Swap Meet Gold, Goodguys, Fuel Curve

Swap Meet Gold, Hunting Treasure with the Goodguys

Hunting for Swap Meet gold is a cherished pastime of car guys. During yesterday’s Goodguys Southwest Nationals at Westworld outside Scottsdale, Arizona we found the ultimate automotive treasure hunt. Their swap meet here is one of the biggest of the year. In fact, it’s one of the biggest of its kind in the southwest region stocked with parts, turn-key cars for sale, bicycles, automobilia, nostalgia, Americana and more. They even serve fresh pit-smoked beef butt. Want a steak sandwich to go along with your freshly-scored Hemi valve covers? Come here.

Swap Meet Gold, Goodguys, Fuel CurveSwap Meet Gold, Goodguys, Fuel CurveWe walked through the entire swap meet which runs a good ½ mile in length around the perimeter berm of Westworld. The swap meet encircles half of the giant polo field stuffed with over 3,000 hot rods, customs, and muscle cars. It’s sensory overload. Both swappers and show participants come here from all over the united states to sell their wares and bask in the nation’s last sliver of balmy weather.

Swap Meet Gold, Goodguys, Fuel CurveSwap Meet Gold, Goodguys, Fuel CurveWhile walking through the entire procession of parts purveyors we met graybeards from Canada, kids from Prescott, baby boomers from the cold weather states and of course desert locals. They all had one aim. To look over the gold and do some old-fashioned horse-tradin’. As you might imagine, CASH is king. Your bargaining prowess will be tested.

Swap Meet Gold, Goodguys, Fuel CurveSwap Meet Gold, Goodguys, Fuel CurveOn our journey we saw original 427 Cobra parts. We saw ready-to-swap LS motors. We saw Chevy K20 camper specials. We saw big blocks, small blocks, genie cross ram 302 Z/28 intakes, Hilborn stacks, bumpers, and valve covers around every corner. Carburetors from the big three could be found on nearly every table. Hubcaps? We probably saw 2,000 of ‘em and wheels too.

Swap Meet Gold, Goodguys, Fuel Curve

Collectibles like vintage license plates seemed to be at every other booth. We saw Rat Fink’s, we saw a life-size Ronald McDonald that looked like it came from 1972, and we saw 1960s Tinker Toy sets. We also saw some very rare Schwinn bicycles. Huffy’s and Whizzer’s too. Vintage motorcycles? Yep!

Swap Meet Gold, Goodguys, Fuel Curve

Swap Meet Gold, Goodguys, Fuel CurveSwap Meet Gold, Goodguys, Fuel Curve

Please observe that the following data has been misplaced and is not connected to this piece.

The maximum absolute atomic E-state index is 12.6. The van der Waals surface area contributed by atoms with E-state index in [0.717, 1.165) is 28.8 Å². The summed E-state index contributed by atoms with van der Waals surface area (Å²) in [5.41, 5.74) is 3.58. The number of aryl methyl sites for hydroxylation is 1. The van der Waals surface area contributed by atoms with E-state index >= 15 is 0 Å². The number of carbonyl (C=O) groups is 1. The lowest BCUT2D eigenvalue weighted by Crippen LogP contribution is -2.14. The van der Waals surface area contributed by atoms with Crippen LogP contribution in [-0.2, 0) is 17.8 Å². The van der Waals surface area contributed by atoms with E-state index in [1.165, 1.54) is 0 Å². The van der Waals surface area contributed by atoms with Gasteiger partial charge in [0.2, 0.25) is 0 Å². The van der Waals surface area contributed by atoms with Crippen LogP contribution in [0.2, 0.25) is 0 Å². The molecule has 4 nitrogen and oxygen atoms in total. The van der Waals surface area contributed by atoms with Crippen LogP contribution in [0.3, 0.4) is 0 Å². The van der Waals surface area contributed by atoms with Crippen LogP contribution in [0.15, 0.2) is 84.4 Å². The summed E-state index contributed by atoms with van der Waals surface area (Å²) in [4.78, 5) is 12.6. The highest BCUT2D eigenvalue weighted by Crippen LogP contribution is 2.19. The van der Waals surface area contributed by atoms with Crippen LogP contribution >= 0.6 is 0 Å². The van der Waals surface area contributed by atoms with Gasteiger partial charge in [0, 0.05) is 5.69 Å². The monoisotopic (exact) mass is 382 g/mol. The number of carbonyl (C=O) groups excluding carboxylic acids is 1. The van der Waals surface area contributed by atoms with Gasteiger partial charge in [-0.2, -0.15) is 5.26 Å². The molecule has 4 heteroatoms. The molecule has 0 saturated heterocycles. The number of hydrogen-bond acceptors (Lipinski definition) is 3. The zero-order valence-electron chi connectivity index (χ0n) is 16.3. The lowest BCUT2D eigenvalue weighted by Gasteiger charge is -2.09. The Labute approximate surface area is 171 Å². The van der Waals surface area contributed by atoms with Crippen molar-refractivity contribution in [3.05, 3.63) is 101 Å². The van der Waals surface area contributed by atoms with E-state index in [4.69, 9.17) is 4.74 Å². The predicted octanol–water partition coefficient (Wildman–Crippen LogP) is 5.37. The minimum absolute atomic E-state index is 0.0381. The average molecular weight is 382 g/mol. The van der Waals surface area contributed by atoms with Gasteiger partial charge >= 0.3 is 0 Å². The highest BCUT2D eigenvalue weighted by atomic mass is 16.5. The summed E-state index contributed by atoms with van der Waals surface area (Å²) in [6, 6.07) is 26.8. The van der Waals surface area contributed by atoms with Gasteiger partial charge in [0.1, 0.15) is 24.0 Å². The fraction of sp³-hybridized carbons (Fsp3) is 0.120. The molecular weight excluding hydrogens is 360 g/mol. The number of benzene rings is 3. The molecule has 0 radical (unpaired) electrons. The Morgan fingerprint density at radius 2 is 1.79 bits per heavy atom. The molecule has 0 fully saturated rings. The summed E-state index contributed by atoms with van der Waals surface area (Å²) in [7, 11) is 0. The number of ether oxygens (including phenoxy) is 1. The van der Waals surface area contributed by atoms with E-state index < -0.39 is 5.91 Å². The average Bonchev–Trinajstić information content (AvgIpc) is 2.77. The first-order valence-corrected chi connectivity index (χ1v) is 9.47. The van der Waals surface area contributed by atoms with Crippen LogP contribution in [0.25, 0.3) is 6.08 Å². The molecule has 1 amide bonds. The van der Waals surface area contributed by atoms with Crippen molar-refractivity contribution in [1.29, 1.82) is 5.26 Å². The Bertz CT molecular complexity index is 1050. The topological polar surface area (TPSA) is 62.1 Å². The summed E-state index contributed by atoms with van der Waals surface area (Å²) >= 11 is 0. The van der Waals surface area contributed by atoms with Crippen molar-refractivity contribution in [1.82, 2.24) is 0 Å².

One of the perks of Goodguys Rod & Custom Association events, is that all 20 of their events has a swap meet. Staged and organized by regional swap impresarios, this one is particularly mind-blowing. That’s because by November you would think everyone’s stock is pilfered but not here. Many of the swap meet vendors are local to the Southwest. You can’t really go outside and do stuff here for the entirety of summer and a good chunk of September and October because it’s just too damn hot. Southwest Nationals swap meet director Bob Kerkel literally takes calls all spring and summer for this event and come Friday at around noon it’s completely sold out.

Swap Meet Gold, Goodguys, Fuel CurveSwap Meet Gold, Goodguys, Fuel CurveOne of the perks for buyers here are the parts taxis. Friendly guys with handy truck carts to tow your freshly purchased gold right back to your vehicle out in the parking lot. They work solely on tips and are just as happy to serve the $5 tippers as they are the $20 tippers. It’s all part of the experience.

Swap Meet Gold, Goodguys, Fuel CurveWe got in on the action too. It’s never too early for Christmas gifts and we sincerely hope dad loves the vintage clock we got him for $10 bucks! Being we flew here, the only quest which remains is how to muscle it on to the plane.

You can view the entire 2018 Goodguys schedule here. What kind of swap meet gold will you find next year?

Photo Extra!

Senior Editor, Digital Media

With three decades of automotive journalism under his belt, John Drummond serves as Senior Editor – Digital Media for Fuel Curve and Goodguys Rod & Custom Association where he has worked since 1990. Drummond got his start in motorsports reporting by making a fake press pass to gain starting line access. The ruse worked and he began covering auto races as far back as 1986 in Northern California, eventually getting his stories published worldwide. He has owned and driven everything from a 1957 Plymouth Belvedere to a ridiculously modded Subaru WRX as well as a string of Mercedes AMG’s, most of which had the warranties voided the day after leaving the dealership.

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